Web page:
When the nation-state law was passed in August 2018, the debate surrounding it gave rise to a certain consensus between some of the law’s opponents and supporters. Both groups claimed that the law – the Basic Law on Israel as the Nation-State of the Jewish People – would have no practical meaning, that it was just “declarative,” essentially ornamental legislation.
Supporters said this to assuage opponents, arguing that the law would not actually harm the rights of minorities, particularly the Arab minority. Opponents said the same thing mainly to try to reassure themselves that “nothing really happened” and that liberal democracy in Israel had not been affected.
But promoters of the law – at least those who were truthful about it – openly stated without embarrassment that they aimed to change the Supreme Court’s rules that ban discrimination between Jewish and non-Jewish citizens, including on matters of local residency and housing.
The objective of the law’s promoters is in the legislation itself. Section 7 states: “The state views the development of Jewish settlement as a national value and will act to encourage and promote its establishment and consolidation.”
In the absence of a complementary section saying the state also views the development of non-Jewish settlement as a national value and will act to encourage and promote its establishment and consolidation, it takes a lot of naivete and blindness not to see the legislature’s intention of harming the right to equality (which it read into the Basic Law on Human Dignity and Liberty).
Many people reassured themselves that the Supreme Court would interpret the law as not contradicting the right to equality. This was also the position presented by the attorney general’s representatives at Knesset committee discussions.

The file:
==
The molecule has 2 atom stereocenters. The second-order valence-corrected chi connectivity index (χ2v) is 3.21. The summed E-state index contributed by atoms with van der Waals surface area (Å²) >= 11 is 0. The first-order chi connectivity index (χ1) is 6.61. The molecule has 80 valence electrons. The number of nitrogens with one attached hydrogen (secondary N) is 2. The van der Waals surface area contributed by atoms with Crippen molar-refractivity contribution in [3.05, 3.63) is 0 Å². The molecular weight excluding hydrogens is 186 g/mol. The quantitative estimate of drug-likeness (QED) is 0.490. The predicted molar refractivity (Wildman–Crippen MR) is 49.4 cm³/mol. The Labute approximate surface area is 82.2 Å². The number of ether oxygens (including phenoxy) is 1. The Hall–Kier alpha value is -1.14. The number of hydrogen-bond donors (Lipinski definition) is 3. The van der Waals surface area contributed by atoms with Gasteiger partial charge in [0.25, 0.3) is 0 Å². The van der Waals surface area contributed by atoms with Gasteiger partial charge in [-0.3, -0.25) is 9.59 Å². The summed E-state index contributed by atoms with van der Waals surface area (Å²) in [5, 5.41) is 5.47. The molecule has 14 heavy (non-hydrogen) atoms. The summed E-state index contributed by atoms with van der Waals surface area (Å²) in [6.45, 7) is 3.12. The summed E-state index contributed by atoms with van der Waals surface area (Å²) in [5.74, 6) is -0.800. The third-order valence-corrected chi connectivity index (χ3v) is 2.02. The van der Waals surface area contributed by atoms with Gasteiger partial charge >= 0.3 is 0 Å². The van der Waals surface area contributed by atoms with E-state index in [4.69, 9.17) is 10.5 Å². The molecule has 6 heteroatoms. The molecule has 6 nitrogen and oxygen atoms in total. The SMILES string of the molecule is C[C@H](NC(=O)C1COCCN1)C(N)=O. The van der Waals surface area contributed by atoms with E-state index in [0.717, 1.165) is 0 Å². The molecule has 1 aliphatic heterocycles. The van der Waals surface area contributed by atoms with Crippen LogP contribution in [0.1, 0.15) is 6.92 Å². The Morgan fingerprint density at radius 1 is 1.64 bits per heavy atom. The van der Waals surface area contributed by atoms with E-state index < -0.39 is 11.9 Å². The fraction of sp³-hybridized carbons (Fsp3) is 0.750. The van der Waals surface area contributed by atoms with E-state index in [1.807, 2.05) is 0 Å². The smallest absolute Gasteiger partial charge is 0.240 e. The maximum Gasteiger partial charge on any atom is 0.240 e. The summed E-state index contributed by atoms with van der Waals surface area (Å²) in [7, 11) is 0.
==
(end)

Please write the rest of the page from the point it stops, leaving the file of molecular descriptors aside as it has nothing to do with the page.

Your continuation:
But this week a lawsuit in which Arab children sought damages from the city of Carmiel for travel expenses to an Arab school outside town was dismissed partly on the grounds that Carmiel has the character of a “Jewish city.” The court said the town’s desire to preserve its Jewish character may be an appropriate and dominant consideration, based on Section 7 of the nation-state law.
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I expect that, as the attorney general’s representatives believed earlier, this argument will be reversed on administrative appeal or in a petition to the High Court of Justice. The court is likely to assert that the nation-state law did not change the rules regarding the right to equality, as derived from the Basic Law on Human Dignity and Liberty.
But by its nature, a legislative resolution affects the entire system. From a situation in which such judicial discrimination was inconceivable, things have been upended to the point where there is now a need for a remedy at the Supreme Court. It’s simply not possible to chase after and remedy every action by judges, registrars, lawyers and bureaucrats in the central and local governments that gives a Basic Law an interpretation that practically writes itself. (Remember the Afula local council’s declaration of intent “to preserve the city’s Jewish character.”)
The court’s interpretation will of course help blunt the law’s damage somewhat, but no more than that, and it certainly won’t invalidate it. After all, the main damage done by the law goes back to that initial argument – that it’s really only “declarative.”
This is the law that defines the country, and when this definition is flawed, incomplete and exclusionary, when it lacks what should be obvious – that along with Israel being a Jewish nation-state it’s also a state of all its citizens entitled to full equal rights – this has serious consequences.
Legislative declarations do not remain purely “declarative.” They have consequences. Their message seeps into society and is absorbed by individuals and corporations. There will be consequences for children who are discriminated against because they are Arab, and consequences in education and in the exclusionary message conveyed to everyone in the country not Jewish: You are not equal citizens.
The way to remedy the injustice is the nullification of the nation-state law, or an amendment to ensure full equal rights to all Israelis and the legitimate inclusion of all minorities in Israel. Another way is to advance two proposals that were raised this week in the Knesset: one that includes the right to equality within the Basic Law on Human Dignity and Liberty, and one that accepts the main points of the Declaration of Independence as a Basic Law. This could blunt, both practically and to a certain extent declaratively, the damage done by the nation-state law.
Dr. Amir Fuchs is a senior scholar at the Israel Democracy Institute.